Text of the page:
"Don't Let the Man Get You Down" is a song by English electronic music producer Fatboy Slim, released on 4 July 2005 as the fourth and final single from his fourth studio album Palookaville. It samples the opening line of the song "Signs" by Five Man Electrical Band; the song peaked at number 153 on the UK Singles Chart. The music video is in the style of a white public service announcement, it starts off with the title'A film by Neighborhood Watch' it switches to a white man named Don, it states that'Don likes to fish' and'Don is a racist'. Throughout the video, it shows Don living a day in his life showing hatred and distrust of non-whites. A figure in black, thought to be the figure on the'This is a Neighborhood Watch Community' sign, is seen stalking Don in the background during the scenes in the parking lot, water fountain and Mexican restaurant scenes. After shooing some dark-skinned kids off of his boat, he furiously marches across the street and is hit by a car, dropping his prized fishing trophy.
As an Asian man sees him and calls 911. It can be argued that the Asian man hangs up when he realizes it is Don, as there are no subtitles of the Asian man talking to the 911 services, white lettering states'Look both ways before crossing the street','And don't be a racist', and'or else'. There are five other alternate endings of the music video, which feature on The Greatest Hits – Why Make Videos DVD:'Always wait 30 minutes after you eat before swimming','And don't be a racist, or else.' This ending featured a cameo from Paris Hilton.'Don't talk to strangers','And don't be a racist, or else."Always pay your debts','And don't be a racist, or else."This is Hollywood, anything is possible','And don't be a racist, or else you die by a horse."Always take small bites','And don't be a racist, or else you die.' "Don't Let the Man Get You Down" – 4:01 "Don't Let the Man Get You Down" – 4:01 Lyrics of this song at MetroLyrics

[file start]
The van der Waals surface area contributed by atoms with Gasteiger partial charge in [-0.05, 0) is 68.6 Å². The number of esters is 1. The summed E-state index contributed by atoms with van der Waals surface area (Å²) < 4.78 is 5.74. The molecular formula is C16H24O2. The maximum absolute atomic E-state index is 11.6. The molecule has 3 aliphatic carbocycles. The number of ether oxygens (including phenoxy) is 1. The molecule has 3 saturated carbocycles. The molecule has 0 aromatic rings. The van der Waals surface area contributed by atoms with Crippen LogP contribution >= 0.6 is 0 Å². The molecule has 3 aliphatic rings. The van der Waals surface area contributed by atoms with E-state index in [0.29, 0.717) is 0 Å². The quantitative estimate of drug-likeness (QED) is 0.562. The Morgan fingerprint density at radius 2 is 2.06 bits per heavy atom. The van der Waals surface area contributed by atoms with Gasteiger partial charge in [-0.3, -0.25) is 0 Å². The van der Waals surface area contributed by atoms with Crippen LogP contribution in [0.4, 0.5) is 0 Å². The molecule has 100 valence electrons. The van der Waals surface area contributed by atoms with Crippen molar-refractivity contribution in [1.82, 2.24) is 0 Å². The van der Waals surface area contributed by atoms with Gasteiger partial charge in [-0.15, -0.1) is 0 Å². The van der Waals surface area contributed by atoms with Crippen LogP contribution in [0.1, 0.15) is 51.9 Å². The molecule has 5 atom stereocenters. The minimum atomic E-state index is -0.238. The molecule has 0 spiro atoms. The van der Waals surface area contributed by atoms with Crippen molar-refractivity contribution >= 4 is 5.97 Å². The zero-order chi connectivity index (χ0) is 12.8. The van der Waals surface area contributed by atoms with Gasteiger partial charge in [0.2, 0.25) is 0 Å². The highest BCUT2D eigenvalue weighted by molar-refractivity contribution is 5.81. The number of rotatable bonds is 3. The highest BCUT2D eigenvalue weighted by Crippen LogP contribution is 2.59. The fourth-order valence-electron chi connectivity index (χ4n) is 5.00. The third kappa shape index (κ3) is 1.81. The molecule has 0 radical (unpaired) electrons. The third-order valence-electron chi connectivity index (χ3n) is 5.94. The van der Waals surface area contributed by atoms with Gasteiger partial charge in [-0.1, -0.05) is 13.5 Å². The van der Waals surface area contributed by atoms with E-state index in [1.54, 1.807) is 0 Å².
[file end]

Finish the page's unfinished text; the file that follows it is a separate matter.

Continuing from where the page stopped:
Norman Quentin Cook, known by his stage name Fatboy Slim, is an English DJ, record producer who helped to popularise the big beat genre in the 1990s. In the 1980s, Cook was the bassist for the Hull-based indie rock band the Housemartins, who achieved a UK number-one single with their a cappella cover of "Caravan of Love". After the Housemartins split, Norman Cook formed the electronic band Beats International in Brighton, who produced the number-one single "Dub Be Good to Me". Cook joined acts including Freak Power and the Mighty Dub Katz to moderate success. In 1996, Cook adopted the name Fatboy Slim and released Better Living Through Chemistry to critical acclaim. Follow-up albums You've Come a Long Way, Halfway Between the Gutter and the Stars, Palookaville, as well as singles such as "The Rockafeller Skank", "Praise You", "Right Here, Right Now", "Weapon of Choice", "Wonderful Night", achieved commercial and critical success. In 2008, Cook formed the Brighton Port Authority with David Byrne.
Cook has been responsible for successful remixes for Cornershop, Beastie Boys, A Tribe Called Quest, Groove Armada, Wildchild. In 2010, in partnership with Byrne, he released. Cook holds the Guinness World Record for the most top 40 hits under different names; as a solo act, he has won ten MTV Video Music Awards and two Brit Awards. Quentin Leo Cook was born in Bromley, raised in Reigate, Surrey and educated at Reigate Grammar School, he played drums in a British new wave-influenced rock band. When frontman Charlie Alcock was told by his parents that he had to give up the band to concentrate on his O levels, Cook took over as lead vocalist. At The Railway Tavern in Reigate, Cook met Paul Heaton. At 18, Cook went to Brighton Polytechnic to read a B. A. in English and sociology, where he achieved a 2:1 in the British Studies honours course. Although he had begun DJing some years before, it was at this time that he began to develop his skills on the thriving Brighton club scene appearing at the Brighton Belle and the students' favourite The Basement, where known as DJ Quentox he began laying the base for Brighton's hip hop scene.
In 1985, Cook's friend Paul Heaton had formed a guitar band called The Housemartins. Their bassist left on the eve of their first national tour, so Cook agreed to move to Hull to join them; the band soon had a hit single with "Happy Hour", their two albums, London 0 Hull 4 and The People Who Grinned Themselves to Death, peaked in the Top 10 of the UK Albums Chart. They reached number one just before Christmas 1986 with a version of "Caravan of Love" a hit the year before for Isley-Jasper-Isley. However, by 1988 they had split up. Heaton and the band's drummer Dave Hemingway went on to form The Beautiful South, while Cook moved back to Brighton to pursue his interest in the style of music he preferred, it was at this time that he first started working with young studio engineer Simon Thornton, with whom he continues to make records. All of Cook's records released from that point onwards have involved both of them to varying degrees. Cook achieved his first solo hit in 1989, featuring his future Beats International member MC Wildski, called "Blame It on the Bassline".